Kenneth L Abbott, MD, FACP  |  12/12/2021

This Is Not Your Cousin’s Roommate’s Cancer, Either

My previous post on the dramatic changes that have taken place in cancer care over the past 30 years was longer than most I’ve written so far. I could have written a good deal more. Long blog posts tend to lose reader interest, however, so I had to rein it in. But I want to address one related topic, that of making comparisons between your own cancer diagnosis and care experience and those of someone else. This could be a relative or a friend, or even a stranger’s experience published on a social media site you visit. The most important advice I give about making these comparisons is: Don’t.

Naturally, we can learn something from every human experience. No person is an island entire unto himself or herself. As the ancient Roman playwright Terence said, “Nothing human is alien to me.” Shared experience under controlled circumstances supplies the evidence from which clinical scientists draw valid conclusions about the effectiveness of treatment. Cancer medicine could not have realized the advances I talked about in my previous post without the opportunity to compare individual and group experiences with various forms of treatment. That’s not the issue at hand.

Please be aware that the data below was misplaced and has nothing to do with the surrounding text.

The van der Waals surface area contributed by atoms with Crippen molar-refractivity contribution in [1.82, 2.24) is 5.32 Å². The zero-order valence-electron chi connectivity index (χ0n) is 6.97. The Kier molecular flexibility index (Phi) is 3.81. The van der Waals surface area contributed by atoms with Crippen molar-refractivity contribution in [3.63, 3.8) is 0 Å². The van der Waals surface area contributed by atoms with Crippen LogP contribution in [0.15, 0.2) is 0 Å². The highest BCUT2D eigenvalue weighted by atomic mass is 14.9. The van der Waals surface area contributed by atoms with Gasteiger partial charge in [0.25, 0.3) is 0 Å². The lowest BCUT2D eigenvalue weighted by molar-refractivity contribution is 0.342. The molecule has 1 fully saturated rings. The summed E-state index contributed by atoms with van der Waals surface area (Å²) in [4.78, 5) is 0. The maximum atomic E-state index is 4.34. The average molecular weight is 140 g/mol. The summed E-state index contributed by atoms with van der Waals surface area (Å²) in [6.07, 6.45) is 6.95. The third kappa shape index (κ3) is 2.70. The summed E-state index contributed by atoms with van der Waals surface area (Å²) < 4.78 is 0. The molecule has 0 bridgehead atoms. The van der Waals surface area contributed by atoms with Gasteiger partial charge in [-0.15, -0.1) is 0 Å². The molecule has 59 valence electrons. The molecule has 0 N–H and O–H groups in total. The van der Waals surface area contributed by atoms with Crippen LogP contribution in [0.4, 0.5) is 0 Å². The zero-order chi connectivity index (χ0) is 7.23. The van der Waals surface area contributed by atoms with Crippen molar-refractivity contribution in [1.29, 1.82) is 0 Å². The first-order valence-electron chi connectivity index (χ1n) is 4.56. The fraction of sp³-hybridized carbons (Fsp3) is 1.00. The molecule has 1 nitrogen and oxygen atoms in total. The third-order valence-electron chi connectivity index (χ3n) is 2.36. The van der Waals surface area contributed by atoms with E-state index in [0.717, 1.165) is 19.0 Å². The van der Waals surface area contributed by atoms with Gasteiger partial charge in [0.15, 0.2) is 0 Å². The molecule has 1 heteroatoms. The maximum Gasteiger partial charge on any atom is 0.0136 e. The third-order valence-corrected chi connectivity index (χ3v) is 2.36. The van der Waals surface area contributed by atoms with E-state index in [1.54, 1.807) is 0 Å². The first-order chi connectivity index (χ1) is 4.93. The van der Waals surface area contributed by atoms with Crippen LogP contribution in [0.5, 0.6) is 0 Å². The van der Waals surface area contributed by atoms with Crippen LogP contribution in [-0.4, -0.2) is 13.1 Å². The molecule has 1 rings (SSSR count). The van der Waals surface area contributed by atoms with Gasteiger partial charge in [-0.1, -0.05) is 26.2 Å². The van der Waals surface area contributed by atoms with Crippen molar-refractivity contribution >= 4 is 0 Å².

We are all human and we have much in common. We are also individuals, unique and unduplicated. No one else on the planet is exactly like you. Even an identical twin, a perfect genetic copy, has had different experiences, different habits, different exposures that distinguish her from her otherwise remarkably close sister. Because of this individuality, each person’s journey through cancer care is his own. Each person dealing with cancer blazes new trails through otherwise familiar country—but that country is foreign to you until you’ve spent some time in it and seen it for yourself.

Reliable guides through this as-yet undiscovered country exist. There are good maps and compasses. But no one makes the journey in exactly the same way and no one else’s experience reliably predicts what will happen to you. If you begin with the memory that Great Uncle Ebenezer struggled with radiation burns and lost a lot of weight, or that Cousin Emma’s best friend from college vomited constantly while taking chemotherapy for her leukemia, and conclude that such automatically lies in store for you, your feet are already stepping in the wrong direction.

You don’t fight cancer alone. But neither do you re-fight someone else’s battle.
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